This version of an article that appeared in The Washington Post about a recent poll clarifies the number of black respondents in the sample.
Blacks Shift To Obama, Poll Finds
Wednesday, February 28, 2007
The opening stages of the campaign for the 2008 Democratic presidential nomination have produced a noticeable shift in sentiment among African American voters, who little more than a month ago heavily supported Sen. Hillary Rodham Clinton but now favor the candidacy of Sen. Barack Obama.
Clinton, of New York, continues to lead Obama and other rivals in the Democratic contest, according to the latest Washington Post-ABC News poll. But her once-sizable margin over the freshman senator from Illinois was sliced in half during the past month largely because of Obama's growing support among black voters.
In the Republican race, former New York mayor Rudolph W. Giuliani, who recently made clear his intentions to seek the presidency, has expanded his lead over Sen. John McCain of Arizona. Giuliani holds a 2 to 1 advantage over McCain among Republicans, according to the poll, more than tripling his margin of a month ago.
The principal reason was a shift among white evangelical Protestants, who now clearly favor Giuliani over McCain. Giuliani is doing well among this group of Americans despite his support of abortion rights and gay rights, two issues of great importance to religious conservatives. McCain opposes abortion rights.
Among Democrats, Clinton still enjoys many of the advantages of a traditional front-runner. Pitted against Obama and former senator John Edwards of North Carolina, she was seen by Democrats as the candidate with the best experience to be president, as the strongest leader, as having the best chance to get elected, as the closest to voters on the issues and as the candidate who best understands the problems "of people like you." Obama was seen as the most inspirational.
The Post-ABC News poll was completed days after aides to the two leading Democrats engaged in a testy exchange over comments critical of Clinton and her husband, former president Bill Clinton, by Hollywood mogul David Geffen, a former friend and financial backer of the Clintons who held a fundraiser for Obama last week in Los Angeles.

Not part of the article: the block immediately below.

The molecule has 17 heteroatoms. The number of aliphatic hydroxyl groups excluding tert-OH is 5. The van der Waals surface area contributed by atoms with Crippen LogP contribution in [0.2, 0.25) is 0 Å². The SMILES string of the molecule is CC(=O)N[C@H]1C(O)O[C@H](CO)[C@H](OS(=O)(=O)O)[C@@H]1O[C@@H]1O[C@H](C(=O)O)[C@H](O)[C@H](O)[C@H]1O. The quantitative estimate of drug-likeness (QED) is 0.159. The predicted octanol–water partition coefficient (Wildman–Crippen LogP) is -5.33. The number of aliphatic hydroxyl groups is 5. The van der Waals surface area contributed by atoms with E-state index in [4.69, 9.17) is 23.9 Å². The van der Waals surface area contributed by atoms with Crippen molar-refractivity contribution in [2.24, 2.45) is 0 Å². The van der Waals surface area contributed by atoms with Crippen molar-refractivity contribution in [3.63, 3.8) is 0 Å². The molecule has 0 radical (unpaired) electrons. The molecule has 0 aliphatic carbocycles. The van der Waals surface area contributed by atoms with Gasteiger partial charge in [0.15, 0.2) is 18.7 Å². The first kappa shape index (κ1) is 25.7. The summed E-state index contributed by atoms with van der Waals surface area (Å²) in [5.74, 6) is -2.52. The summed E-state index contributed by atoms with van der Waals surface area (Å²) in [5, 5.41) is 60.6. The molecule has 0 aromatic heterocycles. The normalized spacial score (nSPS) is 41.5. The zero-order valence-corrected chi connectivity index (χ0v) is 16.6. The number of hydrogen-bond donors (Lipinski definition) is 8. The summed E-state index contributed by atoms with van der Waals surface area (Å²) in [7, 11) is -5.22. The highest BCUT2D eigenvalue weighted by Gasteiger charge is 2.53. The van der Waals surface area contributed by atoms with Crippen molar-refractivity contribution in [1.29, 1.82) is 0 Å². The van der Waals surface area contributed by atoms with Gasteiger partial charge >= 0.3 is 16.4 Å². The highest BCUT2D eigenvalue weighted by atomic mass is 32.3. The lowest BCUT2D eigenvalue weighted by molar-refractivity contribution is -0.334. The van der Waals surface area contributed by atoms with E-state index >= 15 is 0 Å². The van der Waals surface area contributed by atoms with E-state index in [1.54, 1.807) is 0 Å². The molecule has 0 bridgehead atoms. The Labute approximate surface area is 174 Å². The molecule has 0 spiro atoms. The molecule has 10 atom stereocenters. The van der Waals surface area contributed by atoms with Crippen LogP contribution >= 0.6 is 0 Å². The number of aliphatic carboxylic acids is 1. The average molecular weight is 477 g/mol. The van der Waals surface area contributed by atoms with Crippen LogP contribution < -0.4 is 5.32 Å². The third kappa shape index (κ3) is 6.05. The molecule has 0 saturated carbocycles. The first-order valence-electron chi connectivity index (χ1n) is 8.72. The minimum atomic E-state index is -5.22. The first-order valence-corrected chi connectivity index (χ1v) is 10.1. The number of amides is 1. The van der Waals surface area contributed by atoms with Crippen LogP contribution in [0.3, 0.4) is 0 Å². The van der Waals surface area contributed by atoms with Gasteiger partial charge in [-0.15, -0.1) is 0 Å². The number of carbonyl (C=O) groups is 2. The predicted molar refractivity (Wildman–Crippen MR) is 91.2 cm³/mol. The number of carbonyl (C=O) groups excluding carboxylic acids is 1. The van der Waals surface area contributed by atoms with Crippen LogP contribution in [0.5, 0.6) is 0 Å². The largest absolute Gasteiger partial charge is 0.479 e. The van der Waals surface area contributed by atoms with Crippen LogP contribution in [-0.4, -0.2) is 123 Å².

Early national polls are not always good predictors for presidential campaigns, but the Post-ABC poll offers clues to the competition ahead.
On the January weekend when she announced her candidacy, Clinton led the Democratic field with 41 percent. Obama was second at 17 percent, Edwards was third at 11 percent and former vice president Al Gore, who has said he has no plans to run, was fourth at 10 percent.
The latest poll put Clinton at 36 percent, Obama at 24 percent, Gore at 14 percent and Edwards at 12 percent. None of the other Democrats running received more than 3 percent. With Gore removed from the field, Clinton would gain ground on Obama, leading the Illinois senator 43 percent to 27 percent. Edwards ran third at 14 percent. The poll was completed the night Gore's documentary film "An Inconvenient Truth" won an Academy Award.
Clinton's and Obama's support among white voters changed little since December, but the shifts among black Democrats were dramatic. In December and January Post-ABC News polls, Clinton led Obama among African Americans by 60 percent to 20 percent. In the new poll, Obama held a narrow advantage among blacks, 44 percent to 33 percent. The shift came despite four in five blacks having a favorable impression of the New York senator.
African Americans view Clinton even more positively than they see Obama, but in the time since he began his campaign, his favorability rating rose significantly among blacks. In the latest poll, 70 percent of African Americans said they had a favorable impression of Obama, compared with 54 percent in December and January.
Overall, Clinton's favorability ratings dipped slightly from January, with 49 percent of Americans having a favorable impression and 48 percent an unfavorable impression. Obama's ratings among all Americans improved over the past month, with 53 percent saying they have a favorable impression and 30 percent saying they have an unfavorable impression.